Sunni militants on Sunday captured two border crossings, one along the frontier with Jordan and the other with Syria, security and military officials said, as they pressed on with their offensive in one of Iraq's most restive regions.
The fall dealt Iraq's embattled prime minister a further blow and brought the war to the doorstep of Jordan, a key ally of the US that also borders embattled Syria to its north.
The blitz by the Islamic State of Iraq and the Levant in Iraq's vast western desert take the al-Qaeda-breakaway group closer to its dream of carving out a purist Islamic state straddling both Syria and Iraq.
Controlling the borders with Syria will also help it supply fellow fighters in Syria with weaponry looted from Iraqi warehouses, significantly reinforcing its ability to battle beleaguered Syrian government forces.
If they succeed in their quest, they could further unsettle the already volatile Middle East and serve as a magnet for Jihadists from across the world - much like al-Qaeda attracted extremists in Taliban-ruled Afghanistan.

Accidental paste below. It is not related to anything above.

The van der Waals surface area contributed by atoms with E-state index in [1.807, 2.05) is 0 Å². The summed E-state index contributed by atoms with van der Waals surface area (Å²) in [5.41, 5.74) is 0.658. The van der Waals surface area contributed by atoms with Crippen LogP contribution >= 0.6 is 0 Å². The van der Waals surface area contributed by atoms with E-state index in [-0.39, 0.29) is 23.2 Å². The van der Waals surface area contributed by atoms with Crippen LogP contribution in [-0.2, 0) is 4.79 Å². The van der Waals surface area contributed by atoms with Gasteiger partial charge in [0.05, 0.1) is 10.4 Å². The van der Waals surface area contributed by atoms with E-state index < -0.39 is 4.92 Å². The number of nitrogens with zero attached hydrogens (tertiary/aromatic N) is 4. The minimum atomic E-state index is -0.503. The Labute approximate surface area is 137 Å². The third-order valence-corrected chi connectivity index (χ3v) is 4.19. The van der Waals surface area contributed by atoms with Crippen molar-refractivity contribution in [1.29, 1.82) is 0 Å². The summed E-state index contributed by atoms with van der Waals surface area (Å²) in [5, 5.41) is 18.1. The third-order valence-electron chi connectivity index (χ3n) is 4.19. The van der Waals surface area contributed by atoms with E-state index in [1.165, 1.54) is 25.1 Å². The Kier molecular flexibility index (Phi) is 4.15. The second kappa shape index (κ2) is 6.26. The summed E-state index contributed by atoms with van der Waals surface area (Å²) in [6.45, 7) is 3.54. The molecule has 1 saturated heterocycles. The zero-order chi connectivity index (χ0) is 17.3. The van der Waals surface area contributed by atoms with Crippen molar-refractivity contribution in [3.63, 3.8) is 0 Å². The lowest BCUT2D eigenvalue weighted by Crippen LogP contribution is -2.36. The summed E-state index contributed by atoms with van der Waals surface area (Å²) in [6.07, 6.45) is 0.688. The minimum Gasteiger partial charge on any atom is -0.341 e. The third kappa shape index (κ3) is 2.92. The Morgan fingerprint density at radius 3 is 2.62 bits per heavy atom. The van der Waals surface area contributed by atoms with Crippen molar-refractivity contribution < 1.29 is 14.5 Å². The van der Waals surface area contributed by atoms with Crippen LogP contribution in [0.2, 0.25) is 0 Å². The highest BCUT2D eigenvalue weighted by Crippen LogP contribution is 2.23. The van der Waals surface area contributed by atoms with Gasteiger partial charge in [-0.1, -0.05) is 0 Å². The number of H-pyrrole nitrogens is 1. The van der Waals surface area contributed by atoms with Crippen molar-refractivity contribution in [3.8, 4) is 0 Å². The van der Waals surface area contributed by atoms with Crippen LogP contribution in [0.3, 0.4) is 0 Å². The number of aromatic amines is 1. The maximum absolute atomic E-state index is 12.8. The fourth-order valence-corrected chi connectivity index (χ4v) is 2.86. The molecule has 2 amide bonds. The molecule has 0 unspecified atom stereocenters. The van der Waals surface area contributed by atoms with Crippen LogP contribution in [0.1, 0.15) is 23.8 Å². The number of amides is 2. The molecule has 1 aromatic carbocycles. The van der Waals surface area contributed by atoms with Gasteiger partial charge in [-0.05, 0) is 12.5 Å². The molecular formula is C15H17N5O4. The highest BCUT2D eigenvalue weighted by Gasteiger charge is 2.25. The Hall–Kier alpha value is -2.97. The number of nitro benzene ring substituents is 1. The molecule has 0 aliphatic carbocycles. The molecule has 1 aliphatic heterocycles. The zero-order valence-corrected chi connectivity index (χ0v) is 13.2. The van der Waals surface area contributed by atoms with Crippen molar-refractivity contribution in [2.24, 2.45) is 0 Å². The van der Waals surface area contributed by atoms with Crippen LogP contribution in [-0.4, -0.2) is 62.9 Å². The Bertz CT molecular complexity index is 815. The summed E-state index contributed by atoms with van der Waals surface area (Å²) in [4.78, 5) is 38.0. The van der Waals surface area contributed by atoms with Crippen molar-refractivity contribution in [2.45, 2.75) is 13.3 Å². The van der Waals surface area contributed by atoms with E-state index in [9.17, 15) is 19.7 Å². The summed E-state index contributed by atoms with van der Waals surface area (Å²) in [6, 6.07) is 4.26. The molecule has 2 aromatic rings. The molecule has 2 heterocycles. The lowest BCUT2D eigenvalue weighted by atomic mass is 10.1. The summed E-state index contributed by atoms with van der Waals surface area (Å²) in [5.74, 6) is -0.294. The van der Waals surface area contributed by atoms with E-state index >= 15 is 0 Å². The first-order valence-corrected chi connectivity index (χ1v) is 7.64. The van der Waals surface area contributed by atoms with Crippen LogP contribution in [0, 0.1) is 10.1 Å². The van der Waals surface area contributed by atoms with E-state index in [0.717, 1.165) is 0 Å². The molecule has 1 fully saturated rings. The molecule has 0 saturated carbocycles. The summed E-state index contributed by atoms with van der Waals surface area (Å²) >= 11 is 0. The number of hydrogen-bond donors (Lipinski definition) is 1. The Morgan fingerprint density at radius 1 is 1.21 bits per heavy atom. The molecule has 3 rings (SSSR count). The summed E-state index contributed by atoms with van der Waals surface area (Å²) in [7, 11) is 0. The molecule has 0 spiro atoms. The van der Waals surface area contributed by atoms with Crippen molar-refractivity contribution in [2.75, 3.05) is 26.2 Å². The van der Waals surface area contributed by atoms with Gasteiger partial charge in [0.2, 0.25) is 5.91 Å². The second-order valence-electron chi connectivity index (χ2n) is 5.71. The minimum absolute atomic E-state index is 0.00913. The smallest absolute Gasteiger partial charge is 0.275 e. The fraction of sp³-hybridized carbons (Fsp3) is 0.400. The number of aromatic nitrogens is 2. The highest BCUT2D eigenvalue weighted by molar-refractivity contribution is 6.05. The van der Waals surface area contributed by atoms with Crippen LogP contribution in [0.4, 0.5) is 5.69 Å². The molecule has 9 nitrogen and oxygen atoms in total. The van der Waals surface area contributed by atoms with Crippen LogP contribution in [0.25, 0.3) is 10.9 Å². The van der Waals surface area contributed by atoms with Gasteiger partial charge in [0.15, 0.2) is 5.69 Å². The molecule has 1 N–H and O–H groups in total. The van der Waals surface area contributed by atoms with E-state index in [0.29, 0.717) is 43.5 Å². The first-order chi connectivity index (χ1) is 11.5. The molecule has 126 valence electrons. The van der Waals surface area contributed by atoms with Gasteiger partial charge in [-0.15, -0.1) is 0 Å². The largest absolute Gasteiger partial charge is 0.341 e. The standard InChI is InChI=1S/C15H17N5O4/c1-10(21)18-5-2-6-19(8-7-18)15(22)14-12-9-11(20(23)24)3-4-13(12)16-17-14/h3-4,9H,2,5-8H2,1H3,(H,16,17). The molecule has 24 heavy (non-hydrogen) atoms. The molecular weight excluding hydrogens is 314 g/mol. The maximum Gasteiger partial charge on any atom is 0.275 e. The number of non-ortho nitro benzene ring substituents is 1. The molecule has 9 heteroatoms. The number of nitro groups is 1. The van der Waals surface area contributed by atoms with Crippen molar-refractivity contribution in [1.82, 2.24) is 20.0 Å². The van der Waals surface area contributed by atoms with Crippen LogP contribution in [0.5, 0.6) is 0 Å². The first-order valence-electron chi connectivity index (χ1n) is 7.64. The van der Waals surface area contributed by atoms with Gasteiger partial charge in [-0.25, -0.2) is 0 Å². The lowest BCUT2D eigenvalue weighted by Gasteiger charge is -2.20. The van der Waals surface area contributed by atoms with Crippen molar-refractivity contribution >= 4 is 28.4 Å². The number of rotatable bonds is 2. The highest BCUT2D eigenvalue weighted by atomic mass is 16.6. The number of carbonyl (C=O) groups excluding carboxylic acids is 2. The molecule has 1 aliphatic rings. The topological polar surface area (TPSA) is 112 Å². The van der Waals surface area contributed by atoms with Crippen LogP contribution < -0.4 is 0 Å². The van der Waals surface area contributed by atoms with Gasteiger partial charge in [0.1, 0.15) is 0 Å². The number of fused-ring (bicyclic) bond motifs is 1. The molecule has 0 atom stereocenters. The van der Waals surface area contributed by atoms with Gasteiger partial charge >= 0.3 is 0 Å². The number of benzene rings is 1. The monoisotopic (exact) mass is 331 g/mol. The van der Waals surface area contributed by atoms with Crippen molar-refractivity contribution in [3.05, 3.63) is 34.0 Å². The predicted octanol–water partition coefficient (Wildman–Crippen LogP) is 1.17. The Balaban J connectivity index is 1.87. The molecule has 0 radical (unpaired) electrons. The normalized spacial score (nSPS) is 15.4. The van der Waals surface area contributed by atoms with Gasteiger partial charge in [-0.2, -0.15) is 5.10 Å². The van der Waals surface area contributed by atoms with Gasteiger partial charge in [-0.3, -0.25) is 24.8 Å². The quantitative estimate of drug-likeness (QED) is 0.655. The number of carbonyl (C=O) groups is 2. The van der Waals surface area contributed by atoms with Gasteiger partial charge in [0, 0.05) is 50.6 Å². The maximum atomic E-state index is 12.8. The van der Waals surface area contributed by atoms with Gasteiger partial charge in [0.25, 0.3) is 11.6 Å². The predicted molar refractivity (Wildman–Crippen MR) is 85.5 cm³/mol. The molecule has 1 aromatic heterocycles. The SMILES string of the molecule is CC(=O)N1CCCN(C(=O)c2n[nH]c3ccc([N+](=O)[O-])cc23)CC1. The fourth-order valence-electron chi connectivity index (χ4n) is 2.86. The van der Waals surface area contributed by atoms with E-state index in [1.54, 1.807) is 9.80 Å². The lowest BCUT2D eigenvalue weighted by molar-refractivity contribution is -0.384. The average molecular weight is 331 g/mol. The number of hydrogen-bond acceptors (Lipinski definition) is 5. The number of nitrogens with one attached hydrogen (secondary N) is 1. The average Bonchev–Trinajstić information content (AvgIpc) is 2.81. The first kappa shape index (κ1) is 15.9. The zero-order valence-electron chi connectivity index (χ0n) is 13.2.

The Iraqi officials said the militants took over the Turaibil crossing with Jordan and the al-Walid crossing with Syria after government forces there pulled out.
The capture of the two crossings follows the fall on Friday and Saturday of the towns of Qaim, Rawah, Anah and Rutba. They are all in the Sunni dominated Anbar province, where the militants have since January controlled the city of Fallujah and parts of the provincial capital Ramadi.
Rutba is on the main highway from Baghdad to the two border crossing and the capture has effectively cut the Iraqi capital's main land route to Jordan.
Iran's supreme leader Ayatollah Ali Khamenei said he was opposed to any US intervention in the Iraqi crisis, accusing Washington of fomenting the unrest. His comments appeared to quash recent speculation that the two rivals might cooperate in addressing the shared threat posed by the extremists.
The two crossings and the four towns are the first seized in Anbar since the Islamic State and its allies overran the city of Fallujah and parts of Ramadi. Government troops have not been able to dislodge them after months of fighting.
The capture of Rawah on the Euphrates River and the nearby town of Anah appeared to be part of a march toward a key dam in the city of Haditha, the destruction of which would damage the country's electrical grid and cause major flooding. The dam was built in 1986.
Iraqi military officials said more than 2,000 troops were quickly dispatched to the site of the Haditha dam to protect it.